Joe Lieberman: Hillary’s Not So Bad

10 Feb 2016

Editor’s note: Ed Weintrob, editor and publisher of Long Island’s The Jewish Star newspaper, covered former Connecticut Senator Joe Lieberman’s visit to Fleetwood Synagogue in Mount Vernon on Feb. 6. The topic was, “American Support for Israel — Fading, Firm or Floundering?” and the former senator spoke with Orthodox Union Executive Vice-President Allen Fagin. The article below appeared in this week’s edition of The Jewish Star. 

Hillary Clinton’s track record on Israel is a good one, former Connecticut Senator Joseph Lieberman told a Westchester shul on motzei Shabbos.

To be clear, Lieberman wasn’t dishing out an endorsement — he emphasized that all of the Republican candidates have sold pro-Israel credentials — but his remarks on Clinton were in contrast to widespread skepticism about the sincerity of her support for the Jewish state.

The only presidential hopeful whose position on Israel worries Lieberman is Clinton’s Democratic rival, Vermont Senator Bernie Sanders. Lieberman said Sanders would not necessarily be bad, “but I don’t have confidence because he doesn’t have a track record.”

As for Clinton, “You can point to times when she’s done things about Israel that you’ll wonder about, but overall, certainly when I worked with her most closely when she was a senator from New York, she had pretty strong positive feelings about Israel,” he said.

“She’s certainly an internationalist,” he added.

While support for Israel used to be largely non-partisan, there is now an overall difference in emphasis between the parties, Lieberman said.

“I say this painfully as a Democrat: The Republicans know, mostly because of the Christian evangelicals who constitute such a large part of the Republican Party, that they can go to a Republican rally pretty much anywhere in the country and make a strong statement of support for Israel and there will be loud applause.”

“There’s a lot of empathy among the average American toward Israel and its plight, [but] we’re beginning to see a difference of favorable feeling toward Israel between the two parties,” although not yet in Congress, he said.

Lieberman regretted the bad feeling generated during debate over the Iran nuclear deal, and said it should not have been decided on partisan lines. It’s not rational that party loyalty would be “more important than the substance of the argument,” he said.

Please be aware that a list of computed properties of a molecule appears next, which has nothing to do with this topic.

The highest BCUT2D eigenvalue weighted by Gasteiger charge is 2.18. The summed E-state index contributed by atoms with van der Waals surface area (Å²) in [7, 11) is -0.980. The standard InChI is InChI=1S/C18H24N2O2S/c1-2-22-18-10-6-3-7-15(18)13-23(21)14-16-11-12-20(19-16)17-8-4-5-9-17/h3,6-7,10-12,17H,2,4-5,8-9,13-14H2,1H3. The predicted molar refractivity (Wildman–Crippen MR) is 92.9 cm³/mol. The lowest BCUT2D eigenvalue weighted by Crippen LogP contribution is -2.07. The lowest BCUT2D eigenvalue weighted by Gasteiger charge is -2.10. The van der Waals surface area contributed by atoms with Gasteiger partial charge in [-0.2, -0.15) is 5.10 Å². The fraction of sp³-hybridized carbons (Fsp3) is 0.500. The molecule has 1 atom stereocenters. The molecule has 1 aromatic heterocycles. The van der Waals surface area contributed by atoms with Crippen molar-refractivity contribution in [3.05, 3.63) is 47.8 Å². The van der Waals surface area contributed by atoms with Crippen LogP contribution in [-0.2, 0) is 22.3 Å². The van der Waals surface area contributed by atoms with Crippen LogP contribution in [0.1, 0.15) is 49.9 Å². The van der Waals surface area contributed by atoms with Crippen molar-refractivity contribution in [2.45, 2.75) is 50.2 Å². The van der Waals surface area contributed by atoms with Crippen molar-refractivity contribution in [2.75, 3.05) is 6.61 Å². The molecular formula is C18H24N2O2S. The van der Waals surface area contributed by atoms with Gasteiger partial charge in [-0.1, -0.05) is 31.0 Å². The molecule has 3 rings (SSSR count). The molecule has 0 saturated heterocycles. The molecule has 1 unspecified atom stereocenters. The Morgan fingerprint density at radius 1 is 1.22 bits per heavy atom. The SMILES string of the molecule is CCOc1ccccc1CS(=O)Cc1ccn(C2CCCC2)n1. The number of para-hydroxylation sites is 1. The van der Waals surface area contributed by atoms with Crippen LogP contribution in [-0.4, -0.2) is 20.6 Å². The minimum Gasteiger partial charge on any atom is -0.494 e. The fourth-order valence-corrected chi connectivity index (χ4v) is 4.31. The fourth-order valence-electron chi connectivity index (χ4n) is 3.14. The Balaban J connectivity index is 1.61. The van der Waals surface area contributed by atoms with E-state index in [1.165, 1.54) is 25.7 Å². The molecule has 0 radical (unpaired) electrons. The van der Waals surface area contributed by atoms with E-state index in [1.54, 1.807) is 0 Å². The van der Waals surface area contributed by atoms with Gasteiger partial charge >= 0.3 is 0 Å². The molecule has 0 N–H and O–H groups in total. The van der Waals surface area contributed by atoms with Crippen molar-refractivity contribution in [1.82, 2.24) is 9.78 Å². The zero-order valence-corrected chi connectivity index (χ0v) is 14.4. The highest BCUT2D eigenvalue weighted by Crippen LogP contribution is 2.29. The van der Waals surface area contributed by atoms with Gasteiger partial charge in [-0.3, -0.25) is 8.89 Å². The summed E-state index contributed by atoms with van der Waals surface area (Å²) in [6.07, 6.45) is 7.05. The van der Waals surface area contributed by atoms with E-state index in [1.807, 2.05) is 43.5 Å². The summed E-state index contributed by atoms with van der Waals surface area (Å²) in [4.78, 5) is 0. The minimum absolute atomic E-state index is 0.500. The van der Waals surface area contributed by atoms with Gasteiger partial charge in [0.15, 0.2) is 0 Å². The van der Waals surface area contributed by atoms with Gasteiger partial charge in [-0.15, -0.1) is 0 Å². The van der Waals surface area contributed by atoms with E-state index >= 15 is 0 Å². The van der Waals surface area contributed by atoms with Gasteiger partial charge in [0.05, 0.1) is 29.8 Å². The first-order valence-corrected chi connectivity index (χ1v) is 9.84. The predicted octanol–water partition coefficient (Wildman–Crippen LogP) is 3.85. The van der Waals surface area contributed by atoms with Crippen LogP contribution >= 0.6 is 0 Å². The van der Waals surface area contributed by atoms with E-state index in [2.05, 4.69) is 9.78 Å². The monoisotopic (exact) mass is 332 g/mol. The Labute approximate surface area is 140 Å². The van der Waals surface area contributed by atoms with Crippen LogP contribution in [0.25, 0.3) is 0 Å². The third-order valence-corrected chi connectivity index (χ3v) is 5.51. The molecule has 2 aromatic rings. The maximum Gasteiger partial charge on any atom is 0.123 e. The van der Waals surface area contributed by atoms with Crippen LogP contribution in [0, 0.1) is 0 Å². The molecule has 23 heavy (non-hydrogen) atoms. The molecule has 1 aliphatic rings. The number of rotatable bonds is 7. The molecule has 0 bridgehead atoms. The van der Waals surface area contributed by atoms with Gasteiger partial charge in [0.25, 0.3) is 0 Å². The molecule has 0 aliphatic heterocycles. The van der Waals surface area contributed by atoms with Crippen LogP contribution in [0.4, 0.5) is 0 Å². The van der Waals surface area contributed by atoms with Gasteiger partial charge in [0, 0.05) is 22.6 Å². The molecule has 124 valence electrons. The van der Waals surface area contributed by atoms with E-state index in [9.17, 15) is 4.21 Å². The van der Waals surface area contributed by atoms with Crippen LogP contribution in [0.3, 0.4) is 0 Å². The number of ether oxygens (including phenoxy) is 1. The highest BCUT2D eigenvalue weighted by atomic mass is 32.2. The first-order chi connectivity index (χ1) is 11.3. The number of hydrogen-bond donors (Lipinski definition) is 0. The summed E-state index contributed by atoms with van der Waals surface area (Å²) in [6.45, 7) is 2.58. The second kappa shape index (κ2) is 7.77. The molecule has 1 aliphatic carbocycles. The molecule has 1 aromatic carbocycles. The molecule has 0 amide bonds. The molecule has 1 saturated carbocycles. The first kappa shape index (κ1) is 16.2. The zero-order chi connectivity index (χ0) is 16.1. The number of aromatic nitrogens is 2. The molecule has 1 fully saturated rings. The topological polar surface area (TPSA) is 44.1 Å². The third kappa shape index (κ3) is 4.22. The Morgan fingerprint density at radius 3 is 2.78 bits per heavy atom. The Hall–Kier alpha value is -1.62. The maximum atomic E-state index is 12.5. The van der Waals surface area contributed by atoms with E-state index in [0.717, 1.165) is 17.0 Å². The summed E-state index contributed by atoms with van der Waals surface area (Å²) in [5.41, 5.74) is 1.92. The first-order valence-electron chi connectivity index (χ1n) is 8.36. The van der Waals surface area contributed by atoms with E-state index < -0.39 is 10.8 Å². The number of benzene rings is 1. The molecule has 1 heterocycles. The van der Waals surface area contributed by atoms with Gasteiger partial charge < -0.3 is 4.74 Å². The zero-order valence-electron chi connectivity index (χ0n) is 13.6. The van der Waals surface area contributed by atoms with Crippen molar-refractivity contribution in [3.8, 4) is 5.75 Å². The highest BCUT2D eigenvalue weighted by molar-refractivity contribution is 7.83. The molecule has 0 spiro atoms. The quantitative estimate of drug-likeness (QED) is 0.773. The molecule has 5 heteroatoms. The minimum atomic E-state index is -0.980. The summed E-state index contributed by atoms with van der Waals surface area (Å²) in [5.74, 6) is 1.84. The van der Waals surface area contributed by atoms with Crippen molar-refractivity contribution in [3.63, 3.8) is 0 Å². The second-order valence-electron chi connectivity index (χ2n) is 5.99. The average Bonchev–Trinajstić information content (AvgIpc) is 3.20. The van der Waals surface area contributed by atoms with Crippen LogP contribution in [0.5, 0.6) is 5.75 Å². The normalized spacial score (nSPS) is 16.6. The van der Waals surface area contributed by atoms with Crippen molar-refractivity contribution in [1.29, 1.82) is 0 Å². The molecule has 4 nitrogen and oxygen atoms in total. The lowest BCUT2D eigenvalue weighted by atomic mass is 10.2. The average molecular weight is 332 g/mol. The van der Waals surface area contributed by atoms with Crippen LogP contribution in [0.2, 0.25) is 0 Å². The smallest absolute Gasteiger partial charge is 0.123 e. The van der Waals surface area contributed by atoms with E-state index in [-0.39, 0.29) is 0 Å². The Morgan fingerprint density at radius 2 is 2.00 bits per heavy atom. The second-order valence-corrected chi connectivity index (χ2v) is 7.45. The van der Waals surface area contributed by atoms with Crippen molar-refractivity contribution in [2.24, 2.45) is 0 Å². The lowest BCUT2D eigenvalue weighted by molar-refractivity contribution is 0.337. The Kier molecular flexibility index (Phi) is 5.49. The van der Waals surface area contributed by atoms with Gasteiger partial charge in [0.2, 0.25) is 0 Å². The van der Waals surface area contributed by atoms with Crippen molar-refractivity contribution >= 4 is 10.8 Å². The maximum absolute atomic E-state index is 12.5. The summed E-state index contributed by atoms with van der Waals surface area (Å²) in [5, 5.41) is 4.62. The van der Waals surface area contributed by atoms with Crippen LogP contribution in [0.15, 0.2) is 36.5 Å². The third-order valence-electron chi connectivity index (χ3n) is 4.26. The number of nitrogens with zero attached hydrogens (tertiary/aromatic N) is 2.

Lieberman, an observant Jew and lifelong Democrat, was Democrat Al Gore’s vice-presidential running mate in 2000, losing to George W. Bush and Dick Cheney. After losing a Democratic primary in 2006, he held onto his Senate seat by running as an independent. He endorsed John McCain over Barack Obama in 2008, and retired from Congress after 2012.

He was at the Fleetwood Synagogue in Mount Vernon for a discussion of “American Support for Israel — Fading, Firm or Floundering?” with Orthodox Union Executive Vice-President Allen Fagin.

Support for Israel in the United States remains strong among leaders in Washington and people throughout the country, but “it is fraying a little bit,” with a challenging drop in support among Jewish millennials, Lieberman said.

“The American Jewish community hasn’t ever been of like-mind in support of the state of Israel,” he said, and for a growing number of young Jewish Americans, “Israel and Israeli security is of lesser concern or frankly of no concern.”

“There is this wonderful tradition that we have, which I think comes from Torah values and which stays alive even among people who are not Torah observant — we believe in social justice,” and for many Jews, that takes precedence over concern for Israel, he said.

Which is why it is vital that the Orthodox community, for which Israel is of paramount importance, flex its political muscles.

“The Orthodox community in America will be playing an increasing role in years to come because [it’s] growing and the other [Jewish] communities are not,” he said.

Even if most Americans, or most American Jews, relax their support for Israel, Orthodox Jews, although a minority of American Jewry, can have an outsized impact.

“Organized minorities can make a real difference in our democracy,” he said.

He added that it is important to vote in every election, since politicians watch to see which communities vote.

The article originally appeared in Long Island’s The Jewish Star newspaper. Reprinted with permission.

The words of this author reflect his/her own opinions and do not necessarily represent the official position of the Orthodox Union.